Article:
Please don't judge me for the title. I assure you, it is the only bit of inspiration I took from Saving Private Ryan. I own neither that, nor Star Trek.


Jim Kirk wasn't one to worry excessively when he didn't hear back from his away team. But this wasn't just an ordinary away mission. This was the first time Chekov had led an away mission. He was going to be honest, the idea of letting his twenty-two-year-old navigator lead an away mission had been a little bit daunting, but after Altamid, he figured Chekov had earned the right.

He knew the bridge crew could feel his tension. This wasn't just Chekov's first time leading an away mission, it was also the first away mission since the newly made Enterprise had left Yorktown. Normally such an honor would go to the Captain, but Jim had decided to let Chekov have it for some reason he didn't even know himself. The combination of worry about his friend down on the planet and being moderately gun-shy from the encounter with Krall was probably giving him premature gray hair.

"Status, Mr. Sulu," he said, wanting something, anything to break this silence. Why couldn't he shake the feeling that something was wrong? Jim's gut feeling wasn't usually off about these kinds of things.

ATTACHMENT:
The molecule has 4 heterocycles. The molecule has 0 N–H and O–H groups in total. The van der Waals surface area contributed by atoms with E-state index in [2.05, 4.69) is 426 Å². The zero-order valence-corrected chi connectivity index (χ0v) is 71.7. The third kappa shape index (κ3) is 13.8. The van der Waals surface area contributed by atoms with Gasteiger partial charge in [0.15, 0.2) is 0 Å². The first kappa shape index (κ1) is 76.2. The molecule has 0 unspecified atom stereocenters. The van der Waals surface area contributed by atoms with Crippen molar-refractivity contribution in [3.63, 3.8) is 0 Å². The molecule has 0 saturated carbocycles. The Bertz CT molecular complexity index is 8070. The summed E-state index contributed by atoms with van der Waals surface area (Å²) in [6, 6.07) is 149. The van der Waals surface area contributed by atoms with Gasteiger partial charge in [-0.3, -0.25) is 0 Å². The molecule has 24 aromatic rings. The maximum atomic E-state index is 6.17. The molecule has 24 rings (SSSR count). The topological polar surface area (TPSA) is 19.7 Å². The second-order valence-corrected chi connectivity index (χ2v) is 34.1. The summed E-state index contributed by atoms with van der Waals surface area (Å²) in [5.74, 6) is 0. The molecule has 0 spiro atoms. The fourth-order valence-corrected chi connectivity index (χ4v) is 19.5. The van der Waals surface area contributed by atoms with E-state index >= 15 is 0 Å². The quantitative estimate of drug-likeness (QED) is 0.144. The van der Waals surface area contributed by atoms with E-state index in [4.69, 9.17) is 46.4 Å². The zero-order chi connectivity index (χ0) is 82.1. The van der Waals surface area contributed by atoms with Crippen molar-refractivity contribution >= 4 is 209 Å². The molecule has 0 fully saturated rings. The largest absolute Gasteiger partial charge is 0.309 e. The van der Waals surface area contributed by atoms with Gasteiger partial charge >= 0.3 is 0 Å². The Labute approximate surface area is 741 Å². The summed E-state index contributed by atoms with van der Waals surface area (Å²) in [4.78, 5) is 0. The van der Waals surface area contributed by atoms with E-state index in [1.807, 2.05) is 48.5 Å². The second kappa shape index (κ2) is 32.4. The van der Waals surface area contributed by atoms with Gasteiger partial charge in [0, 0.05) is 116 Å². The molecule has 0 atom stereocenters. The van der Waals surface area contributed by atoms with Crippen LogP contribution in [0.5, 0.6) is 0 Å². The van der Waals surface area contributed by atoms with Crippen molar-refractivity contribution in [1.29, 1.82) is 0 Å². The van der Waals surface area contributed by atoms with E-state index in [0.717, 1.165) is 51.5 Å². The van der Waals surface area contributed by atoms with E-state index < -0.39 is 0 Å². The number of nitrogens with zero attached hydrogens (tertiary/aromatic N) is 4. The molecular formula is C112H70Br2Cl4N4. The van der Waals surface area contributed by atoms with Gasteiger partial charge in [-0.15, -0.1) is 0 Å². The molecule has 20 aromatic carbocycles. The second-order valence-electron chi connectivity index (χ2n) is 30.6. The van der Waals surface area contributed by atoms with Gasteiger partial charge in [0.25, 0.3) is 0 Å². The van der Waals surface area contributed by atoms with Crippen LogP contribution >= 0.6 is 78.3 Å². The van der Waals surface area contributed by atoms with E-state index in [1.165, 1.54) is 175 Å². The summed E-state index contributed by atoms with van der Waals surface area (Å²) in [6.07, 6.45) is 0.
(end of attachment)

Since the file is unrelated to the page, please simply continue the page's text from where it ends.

Spock might beg to differ, as would Bones, but Jim stuck by his gut feeling most the time.

"All systems normal, Captain," Sulu told him. "Away team's signals still strong."

Sulu turned around in his seat and eyed Jim. From the look on his face, he wasn't fooled by Jim's attempt at normality.

"He's going to be fine, Captain," Sulu said, his voice lowered so that only the pair of them and perhaps Spock and Uhura could hear them. "I honestly wouldn't be shocked if Chekov could survive anything. I mean, he did survive Altamid."

Jim nodded, biting back the first thought that leaped to his mind. Yeah, but I was with him then. It wasn't so much a reflection on Chekov's ability to survive as it was on his own drive to protect his crew. It was the same drive that had led him to climb a damn warp core just so they wouldn't all be incinerated. No one could call that self-preservation if they tried.